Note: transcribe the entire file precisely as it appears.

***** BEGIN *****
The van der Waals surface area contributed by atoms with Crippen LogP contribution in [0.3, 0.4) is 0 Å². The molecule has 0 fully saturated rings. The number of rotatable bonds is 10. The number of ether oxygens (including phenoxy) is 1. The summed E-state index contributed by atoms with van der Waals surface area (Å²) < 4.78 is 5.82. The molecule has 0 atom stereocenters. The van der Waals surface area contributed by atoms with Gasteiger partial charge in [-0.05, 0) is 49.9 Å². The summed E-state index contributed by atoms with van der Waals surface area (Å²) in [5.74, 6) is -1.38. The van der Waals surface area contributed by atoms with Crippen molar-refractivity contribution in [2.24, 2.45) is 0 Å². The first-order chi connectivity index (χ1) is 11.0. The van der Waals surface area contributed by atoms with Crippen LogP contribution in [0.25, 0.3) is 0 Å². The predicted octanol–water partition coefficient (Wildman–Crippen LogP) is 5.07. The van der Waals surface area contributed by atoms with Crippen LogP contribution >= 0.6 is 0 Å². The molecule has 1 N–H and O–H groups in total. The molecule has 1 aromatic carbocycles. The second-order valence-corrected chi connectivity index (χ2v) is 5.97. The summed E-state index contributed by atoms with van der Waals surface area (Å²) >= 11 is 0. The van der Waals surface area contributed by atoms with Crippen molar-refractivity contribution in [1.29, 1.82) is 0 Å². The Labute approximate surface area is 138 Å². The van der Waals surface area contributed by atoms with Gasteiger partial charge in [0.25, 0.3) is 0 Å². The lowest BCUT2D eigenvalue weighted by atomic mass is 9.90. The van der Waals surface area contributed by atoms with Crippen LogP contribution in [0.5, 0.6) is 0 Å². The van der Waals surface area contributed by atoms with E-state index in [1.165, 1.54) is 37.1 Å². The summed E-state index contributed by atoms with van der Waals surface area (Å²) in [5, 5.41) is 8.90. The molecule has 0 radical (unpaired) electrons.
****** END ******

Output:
The van der Waals surface area contributed by atoms with Crippen LogP contribution in [0.3, 0.4) is 0 Å². The molecule has 0 fully saturated rings. The number of rotatable bonds is 10. The number of ether oxygens (including phenoxy) is 1. The summed E-state index contributed by atoms with van der Waals surface area (Å²) < 4.78 is 5.82. The molecule has 0 atom stereocenters. The van der Waals surface area contributed by atoms with Gasteiger partial charge in [-0.05, 0) is 49.9 Å². The summed E-state index contributed by atoms with van der Waals surface area (Å²) in [5.74, 6) is -1.38. The van der Waals surface area contributed by atoms with Crippen molar-refractivity contribution in [2.24, 2.45) is 0 Å². The first-order chi connectivity index (χ1) is 11.0. The van der Waals surface area contributed by atoms with Crippen LogP contribution in [0.25, 0.3) is 0 Å². The predicted octanol–water partition coefficient (Wildman–Crippen LogP) is 5.07. The van der Waals surface area contributed by atoms with Crippen LogP contribution >= 0.6 is 0 Å². The molecule has 1 N–H and O–H groups in total. The molecule has 1 aromatic carbocycles. The second-order valence-corrected chi connectivity index (χ2v) is 5.97. The summed E-state index contributed by atoms with van der Waals surface area (Å²) >= 11 is 0. The van der Waals surface area contributed by atoms with Crippen molar-refractivity contribution in [1.29, 1.82) is 0 Å². The Labute approximate surface area is 138 Å². The van der Waals surface area contributed by atoms with Gasteiger partial charge in [0.25, 0.3) is 0 Å². The lowest BCUT2D eigenvalue weighted by atomic mass is 9.90. The van der Waals surface area contributed by atoms with Crippen LogP contribution in [0.5, 0.6) is 0 Å². The van der Waals surface area contributed by atoms with E-state index in [1.165, 1.54) is 37.1 Å². The summed E-state index contributed by atoms with van der Waals surface area (Å²) in [5, 5.41) is 8.90. The molecule has 0 radical (unpaired) electrons.